Thursday, May 05, 2005

Flags pt3


Tracy was feeling run down a couple of weeks ago and we agreed that she needed a couple of days away from London. When the two of us first met we used to trip regularly around the country. We do very little of that these days. High travel and accommodation costs, traffic congestion and a terrible rail service have combined to take the fun out of travelling the UK. The few times we do go away for the weekend we travel to Europe. Bizarrely, a two day trip to somewhere like Brussels, staying in a discounted five star hotel, works out cheaper than staying in a crappy guesthouse in Lyme Regis for the weekend. Go figure.

Anyway, Tracy wanted to get away and suggested a weekend in Antwerp. I countered by suggesting that we go somewhere really foreign and exotic instead. I suggested Great Yarmouth …

Yes, Norfolk, the English Louisiana. It’s flat, it’s marshy, people don’t travel much, and children with big ears and extra fingers abound. A popular destination for people on boating holidays that is just begging for a remake of Deliverance to be set there.

Quoting directly from the Great Yarmouth tourist guide:

“Greater Yarmouth buzzes with events throughout the year. On the sporting front, there is the World Indoor Bowls Championship in January and the horseracing fixtures run from April to November. The Yarmouth Stadium present greyhound and stockcar racing all year. Festive events include a special Christmas show at the Hippodrome Circus and the Christmas Fayre, where you can track down those perfect Xmas gifts at the craft fair with a Scandinavian twist. Great Yarmouth has a rich and proud maritime heritage and once boasted being the one of the wealthiest town in Britain on account of its prosperous herring industry. In 1724 Daniel Defoe was compelled to say that the town had "the finest quay in England, if not Europe".

Without committing an extensive travel diary to the web the most characteristic features of our two days in Great Yarmouth included:

  • Staying in the hotel which Charles Dickens wrote David Copperfield. Our room retained many original features from Dickens’ time; including the bedding, electrical fittings and washing facilities. The bookshelf in the Lounge area contained two tatty Agatha Christie novels and the John Player Golf Yearbook 1974.
  • An extensive seafront lined with old people staring out to sea contemplating Death
  • A tired pier (Soundtrack: Early 1980’s hits, especially Yazoo)
  • Numerous seedy arcades (Soundtrack: Vangelis and Jean Michel Jarre)
  • Several run down pubs (Soundtrack: Walking on the Moon by The Police)
  • Many boarded up business
  • A strong multicultural presence consisting of one Chinese takeaway and a curry house
  • Tired cafes occupied by old and middle-aged people drinking cups of boiling hot tea
  • No sign of a Starbucks all day
  • Shops selling usually hard to find items such as gollywogs, air pistols, Chinese fireworks and flick combs
  • The all-pervading smell of stale cooking oil

There was no sense of playful post-modern irony about the place. This was how it was. Nor was there any mystery as to the source of stale fat smell. Yarmouth is infested with dozens of makeshift chip stands and is unquestionably the alfresco fried potato eating capital of the World. During Saturday lunchtime in particular the entire population of the town turned out onto the streets to eat chips. Hundreds and hundreds of people eating chips. At one point I stood in the centre of Yarmouth market square and everyone in my field of view was either:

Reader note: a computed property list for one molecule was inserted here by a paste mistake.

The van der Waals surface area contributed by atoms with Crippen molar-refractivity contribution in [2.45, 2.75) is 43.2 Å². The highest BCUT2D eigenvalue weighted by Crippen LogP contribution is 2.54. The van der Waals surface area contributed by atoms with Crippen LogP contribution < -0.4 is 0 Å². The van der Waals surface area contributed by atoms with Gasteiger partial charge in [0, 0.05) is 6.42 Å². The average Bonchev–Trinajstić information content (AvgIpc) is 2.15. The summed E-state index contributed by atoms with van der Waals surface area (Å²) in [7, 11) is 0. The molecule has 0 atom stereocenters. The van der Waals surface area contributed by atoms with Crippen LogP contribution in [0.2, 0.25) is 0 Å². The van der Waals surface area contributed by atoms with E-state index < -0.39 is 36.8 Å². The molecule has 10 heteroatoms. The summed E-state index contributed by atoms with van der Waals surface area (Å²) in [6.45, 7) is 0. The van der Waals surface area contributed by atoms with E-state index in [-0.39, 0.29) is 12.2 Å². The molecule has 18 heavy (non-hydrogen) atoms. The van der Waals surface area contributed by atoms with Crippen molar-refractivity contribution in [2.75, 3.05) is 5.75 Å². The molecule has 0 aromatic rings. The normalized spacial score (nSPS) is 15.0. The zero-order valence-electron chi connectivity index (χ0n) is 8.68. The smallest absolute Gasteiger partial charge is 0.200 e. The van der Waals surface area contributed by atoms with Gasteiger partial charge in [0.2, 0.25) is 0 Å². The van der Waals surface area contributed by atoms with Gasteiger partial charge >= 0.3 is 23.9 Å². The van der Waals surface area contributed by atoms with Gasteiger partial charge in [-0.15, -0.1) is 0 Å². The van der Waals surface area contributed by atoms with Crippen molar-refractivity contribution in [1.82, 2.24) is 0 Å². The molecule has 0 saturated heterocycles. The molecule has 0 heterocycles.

• Waiting to buy chips
  • Eating chips
  • Smoking
  • All of the above,

OK, that’s not strictly true. One couple was eating doughnuts. We tried a few ourselves and they tasted, to no-one’s surprise, like sugar coated, jam-injected chips.

It was clear that Yarmouth’s extensive port facilities and the huge expanse of agricultural land that surround it are straining at full tilt just to keep the town supplied with the potatoes and vegetable oil necessary for its continued existence

So, what’s my point?

Those two days in Yarmouth were like stepping back 25 years in time. The last time I encountered such retro-shock was during disco night in a pub in Rotherhithe a few months ago.

Being old enough, but only just, to remember how things used to be I managed too spoof the folks in that South London pub and in Yarmouth into thinking I came from the same planet that they did.

The truth is I don’t.

With notable the exception of isolated pockets such a Rotherithe, you’ll see more change in 12 months in London than in 12 years in somewhere like Great Yarmouth. The majority of people who live in places like this, and there are still millions of them, haven’t a f*cking clue what’s going on. They are white, monocultural and very English. Our ruling class hates them. And they face a dismal future in a multicultural society where the only culture frowned upon is their own. The Great White Tribe is going the way of the dinosaurs and everyone knows it.

Some of them are a little pissy at the thought of that.


Sparkling said...

I didn't think I had been to Great Yarmouth, or was it just called something else?
The world is getting smaller, and yet you can travel 'down the road' and be so much further away than if you travelled abroad.

Stef said...

Aye, globalisation can do that to a country ...